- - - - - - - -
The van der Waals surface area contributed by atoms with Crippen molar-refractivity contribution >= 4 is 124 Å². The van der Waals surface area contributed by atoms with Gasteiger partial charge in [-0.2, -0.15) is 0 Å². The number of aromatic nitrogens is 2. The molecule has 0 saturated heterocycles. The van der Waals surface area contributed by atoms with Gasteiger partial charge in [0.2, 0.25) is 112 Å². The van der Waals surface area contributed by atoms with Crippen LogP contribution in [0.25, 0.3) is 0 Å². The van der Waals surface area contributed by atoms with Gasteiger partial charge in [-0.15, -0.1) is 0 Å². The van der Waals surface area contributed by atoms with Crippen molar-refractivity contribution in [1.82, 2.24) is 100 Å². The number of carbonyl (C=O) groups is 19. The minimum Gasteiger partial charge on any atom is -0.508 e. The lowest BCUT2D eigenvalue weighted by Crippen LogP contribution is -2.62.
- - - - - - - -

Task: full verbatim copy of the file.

The van der Waals surface area contributed by atoms with Crippen molar-refractivity contribution >= 4 is 124 Å². The van der Waals surface area contributed by atoms with Gasteiger partial charge in [-0.2, -0.15) is 0 Å². The number of aromatic nitrogens is 2. The molecule has 0 saturated heterocycles. The van der Waals surface area contributed by atoms with Gasteiger partial charge in [0.2, 0.25) is 112 Å². The van der Waals surface area contributed by atoms with Crippen LogP contribution in [0.25, 0.3) is 0 Å². The van der Waals surface area contributed by atoms with Gasteiger partial charge in [-0.15, -0.1) is 0 Å². The van der Waals surface area contributed by atoms with Crippen molar-refractivity contribution in [1.82, 2.24) is 100 Å². The number of carbonyl (C=O) groups is 19. The minimum Gasteiger partial charge on any atom is -0.508 e. The lowest BCUT2D eigenvalue weighted by Crippen LogP contribution is -2.62.